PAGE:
dents are encouraged to experiment
with designs, methods of construc-
tion, and surface treatment. More-
over, there is no machinery for stan-
dardization of their works. The old-
fashioned potter's wheel is still used.
Much of the students' efforts have
been 'put toward developing and ex-
perimenting with new finishes. After
each finish is completed, a detailed
formula and record is made. By re-
cording her experiments with her
own work, Mrs. Stratton has com-
piled information of considerable use
to the artisan who works in ceramics.
The significance of these records was

recognized by the University of Michi-
gan, when at its eighty-sixth com-
mencement, Mrs. Stratton received an
honorary degree of Master of Arts.
This was the first time the University
had given recognition for distinguish-
ed work in the crafts.
. Does Own Work
Besides directing the ceramic course
here, Mrs. Stratton also does work on
her own. Her pottery in Detroit has
developed into a workshop of distinc-
tion. There are only about five such
potteries in the entire country. From
her shop emerges the Pewabic Pot-
tery which has earned nationwide
renown. Mrs. Stratton's tiles and
mosaics have been placed in churches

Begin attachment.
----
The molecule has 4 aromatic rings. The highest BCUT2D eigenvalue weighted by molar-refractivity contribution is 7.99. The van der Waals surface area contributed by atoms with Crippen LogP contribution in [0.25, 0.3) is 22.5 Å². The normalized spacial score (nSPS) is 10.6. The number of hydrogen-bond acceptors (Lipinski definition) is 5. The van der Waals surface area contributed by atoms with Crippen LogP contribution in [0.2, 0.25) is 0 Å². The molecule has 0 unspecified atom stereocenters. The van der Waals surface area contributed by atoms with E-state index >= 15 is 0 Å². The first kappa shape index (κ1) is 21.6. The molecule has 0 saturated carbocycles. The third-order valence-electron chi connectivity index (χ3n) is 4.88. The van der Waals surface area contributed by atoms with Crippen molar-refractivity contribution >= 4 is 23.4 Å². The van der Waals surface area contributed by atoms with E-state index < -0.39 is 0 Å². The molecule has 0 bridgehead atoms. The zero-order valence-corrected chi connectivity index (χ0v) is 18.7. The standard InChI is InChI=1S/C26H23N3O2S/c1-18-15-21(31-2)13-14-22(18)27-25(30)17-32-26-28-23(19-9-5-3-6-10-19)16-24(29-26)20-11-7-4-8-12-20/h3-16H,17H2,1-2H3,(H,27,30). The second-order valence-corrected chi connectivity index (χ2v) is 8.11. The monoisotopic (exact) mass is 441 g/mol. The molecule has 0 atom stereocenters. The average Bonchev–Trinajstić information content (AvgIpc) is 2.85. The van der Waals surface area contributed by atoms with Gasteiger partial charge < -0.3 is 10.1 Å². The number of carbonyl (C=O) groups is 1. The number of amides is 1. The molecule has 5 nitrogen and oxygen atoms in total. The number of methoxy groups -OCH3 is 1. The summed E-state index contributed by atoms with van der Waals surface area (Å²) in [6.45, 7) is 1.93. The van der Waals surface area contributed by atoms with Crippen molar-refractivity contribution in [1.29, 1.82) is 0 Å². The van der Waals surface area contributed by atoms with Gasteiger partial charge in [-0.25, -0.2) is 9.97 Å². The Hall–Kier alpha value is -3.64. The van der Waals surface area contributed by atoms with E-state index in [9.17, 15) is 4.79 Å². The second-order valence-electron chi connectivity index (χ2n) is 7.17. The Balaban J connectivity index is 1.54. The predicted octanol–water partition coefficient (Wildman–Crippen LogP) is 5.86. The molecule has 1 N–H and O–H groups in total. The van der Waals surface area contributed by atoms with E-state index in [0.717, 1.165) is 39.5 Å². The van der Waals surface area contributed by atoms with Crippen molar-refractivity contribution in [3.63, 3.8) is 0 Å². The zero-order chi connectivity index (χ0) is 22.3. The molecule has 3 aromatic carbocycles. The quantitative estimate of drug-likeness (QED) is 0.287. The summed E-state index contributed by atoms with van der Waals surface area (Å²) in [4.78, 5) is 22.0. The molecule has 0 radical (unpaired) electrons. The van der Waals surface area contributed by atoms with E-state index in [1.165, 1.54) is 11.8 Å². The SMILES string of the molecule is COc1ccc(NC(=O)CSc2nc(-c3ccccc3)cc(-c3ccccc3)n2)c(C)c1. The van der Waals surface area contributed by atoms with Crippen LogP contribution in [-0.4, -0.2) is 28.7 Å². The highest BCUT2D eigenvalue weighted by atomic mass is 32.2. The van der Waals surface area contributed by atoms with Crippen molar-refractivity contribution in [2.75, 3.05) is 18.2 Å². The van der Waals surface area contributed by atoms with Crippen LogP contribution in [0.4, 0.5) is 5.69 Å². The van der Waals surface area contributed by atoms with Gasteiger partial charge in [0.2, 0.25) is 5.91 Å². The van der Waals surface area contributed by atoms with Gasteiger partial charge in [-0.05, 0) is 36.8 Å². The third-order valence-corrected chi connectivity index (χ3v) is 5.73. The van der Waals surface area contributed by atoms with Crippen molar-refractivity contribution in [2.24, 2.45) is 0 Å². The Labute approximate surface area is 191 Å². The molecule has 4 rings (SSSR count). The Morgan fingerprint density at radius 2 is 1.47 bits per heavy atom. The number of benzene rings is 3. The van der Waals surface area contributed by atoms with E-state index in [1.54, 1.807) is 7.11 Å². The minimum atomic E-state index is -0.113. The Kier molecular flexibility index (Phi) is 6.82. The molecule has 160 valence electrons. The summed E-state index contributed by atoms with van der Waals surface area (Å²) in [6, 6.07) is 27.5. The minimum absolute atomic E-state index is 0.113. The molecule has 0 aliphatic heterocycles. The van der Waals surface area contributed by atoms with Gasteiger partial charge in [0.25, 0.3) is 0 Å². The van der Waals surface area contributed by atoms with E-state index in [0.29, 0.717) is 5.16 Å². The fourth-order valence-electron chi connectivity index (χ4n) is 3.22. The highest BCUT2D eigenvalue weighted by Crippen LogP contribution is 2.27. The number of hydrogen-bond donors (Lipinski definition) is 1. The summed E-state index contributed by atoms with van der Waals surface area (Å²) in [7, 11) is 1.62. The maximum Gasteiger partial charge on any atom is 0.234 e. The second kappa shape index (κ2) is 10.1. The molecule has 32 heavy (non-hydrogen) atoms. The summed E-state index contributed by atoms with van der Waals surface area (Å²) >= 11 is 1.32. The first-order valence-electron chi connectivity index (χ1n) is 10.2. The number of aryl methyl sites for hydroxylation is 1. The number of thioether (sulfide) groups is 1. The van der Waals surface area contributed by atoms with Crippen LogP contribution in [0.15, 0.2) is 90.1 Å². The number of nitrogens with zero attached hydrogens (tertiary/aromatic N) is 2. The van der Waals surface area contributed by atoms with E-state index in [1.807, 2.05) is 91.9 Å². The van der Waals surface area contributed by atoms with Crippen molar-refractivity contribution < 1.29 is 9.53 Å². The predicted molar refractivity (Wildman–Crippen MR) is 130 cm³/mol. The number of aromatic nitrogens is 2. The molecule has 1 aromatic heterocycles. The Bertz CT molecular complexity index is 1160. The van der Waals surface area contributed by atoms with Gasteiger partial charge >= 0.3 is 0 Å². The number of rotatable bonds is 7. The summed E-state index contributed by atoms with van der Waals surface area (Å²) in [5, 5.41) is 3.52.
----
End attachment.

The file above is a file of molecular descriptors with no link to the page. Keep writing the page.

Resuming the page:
and public buildings in many cities:
She made the mosaics for the ceiling
in the Detroit Library, the fountains
and niches in the Art Institute, the
decorations in the St. Paul Cathedral,
the blue lining of the Rackham pool
in Detroit, and the faience in the
crypt of the National Shrine of the
Immaculate Conception in Washing-
Students Develop Expression
Mr. Howard Whalen, young teach-
ing assistant and instructor in Cera-
mics Department well expressed the
artistic theme of the course, saying
that the students were developing
a medium of plastic expression which
was contemporary in feeling.
The placing of a course in ceramics
in the College of Architecture is co-
incident with the rising importance
of this medium in the fine arts, home
furnishings, and industry.
French Group Picks
Koella As Instructor
Prof. Charles E. Koella of the
romance languages department will
act as one of the directors and in.-
structors at the annual Institute of
French Education this summer at
Pennsylvania State College, it was
announced here recently.
In addition to directing all oral
French, Professor Koella will teach
advanced composition and stylistics
and lecture on French literature to
the graduate students attending the
summer meeting.
Prominent for his work in organ-
izing French groups on campus, Pro-
fessor Koella founded the Summer
Session French Club in 1935. The
following year he was instrumental
in establishing Le Foyer Francais,